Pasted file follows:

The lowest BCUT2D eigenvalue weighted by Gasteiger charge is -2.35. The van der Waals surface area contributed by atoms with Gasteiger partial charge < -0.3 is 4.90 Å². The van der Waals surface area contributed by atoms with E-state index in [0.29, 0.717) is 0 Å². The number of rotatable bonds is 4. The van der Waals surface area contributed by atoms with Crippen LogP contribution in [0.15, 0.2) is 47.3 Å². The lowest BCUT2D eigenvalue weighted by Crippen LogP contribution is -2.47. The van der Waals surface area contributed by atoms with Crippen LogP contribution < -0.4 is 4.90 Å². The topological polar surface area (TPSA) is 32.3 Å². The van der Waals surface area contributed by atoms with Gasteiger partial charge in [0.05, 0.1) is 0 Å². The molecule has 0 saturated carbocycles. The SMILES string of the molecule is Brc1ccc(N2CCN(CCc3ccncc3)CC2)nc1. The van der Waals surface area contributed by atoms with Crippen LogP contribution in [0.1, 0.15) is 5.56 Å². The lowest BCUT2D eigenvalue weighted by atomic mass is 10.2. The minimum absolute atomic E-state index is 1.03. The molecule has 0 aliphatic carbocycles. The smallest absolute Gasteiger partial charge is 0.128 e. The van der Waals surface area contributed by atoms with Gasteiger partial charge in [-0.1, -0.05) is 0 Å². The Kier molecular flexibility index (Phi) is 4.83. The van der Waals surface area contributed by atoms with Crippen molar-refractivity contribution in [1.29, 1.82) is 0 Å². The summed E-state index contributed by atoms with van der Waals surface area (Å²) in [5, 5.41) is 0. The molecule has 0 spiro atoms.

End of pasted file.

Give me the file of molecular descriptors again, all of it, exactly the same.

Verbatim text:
The lowest BCUT2D eigenvalue weighted by Gasteiger charge is -2.35. The van der Waals surface area contributed by atoms with Gasteiger partial charge < -0.3 is 4.90 Å². The van der Waals surface area contributed by atoms with E-state index in [0.29, 0.717) is 0 Å². The number of rotatable bonds is 4. The van der Waals surface area contributed by atoms with Crippen LogP contribution in [0.15, 0.2) is 47.3 Å². The lowest BCUT2D eigenvalue weighted by Crippen LogP contribution is -2.47. The van der Waals surface area contributed by atoms with Crippen LogP contribution < -0.4 is 4.90 Å². The topological polar surface area (TPSA) is 32.3 Å². The van der Waals surface area contributed by atoms with Gasteiger partial charge in [0.05, 0.1) is 0 Å². The molecule has 0 saturated carbocycles. The SMILES string of the molecule is Brc1ccc(N2CCN(CCc3ccncc3)CC2)nc1. The van der Waals surface area contributed by atoms with Crippen LogP contribution in [0.1, 0.15) is 5.56 Å². The lowest BCUT2D eigenvalue weighted by atomic mass is 10.2. The minimum absolute atomic E-state index is 1.03. The molecule has 0 aliphatic carbocycles. The smallest absolute Gasteiger partial charge is 0.128 e. The van der Waals surface area contributed by atoms with Gasteiger partial charge in [-0.1, -0.05) is 0 Å². The Kier molecular flexibility index (Phi) is 4.83. The van der Waals surface area contributed by atoms with Crippen molar-refractivity contribution in [1.29, 1.82) is 0 Å². The summed E-state index contributed by atoms with van der Waals surface area (Å²) in [5, 5.41) is 0. The molecule has 0 spiro atoms.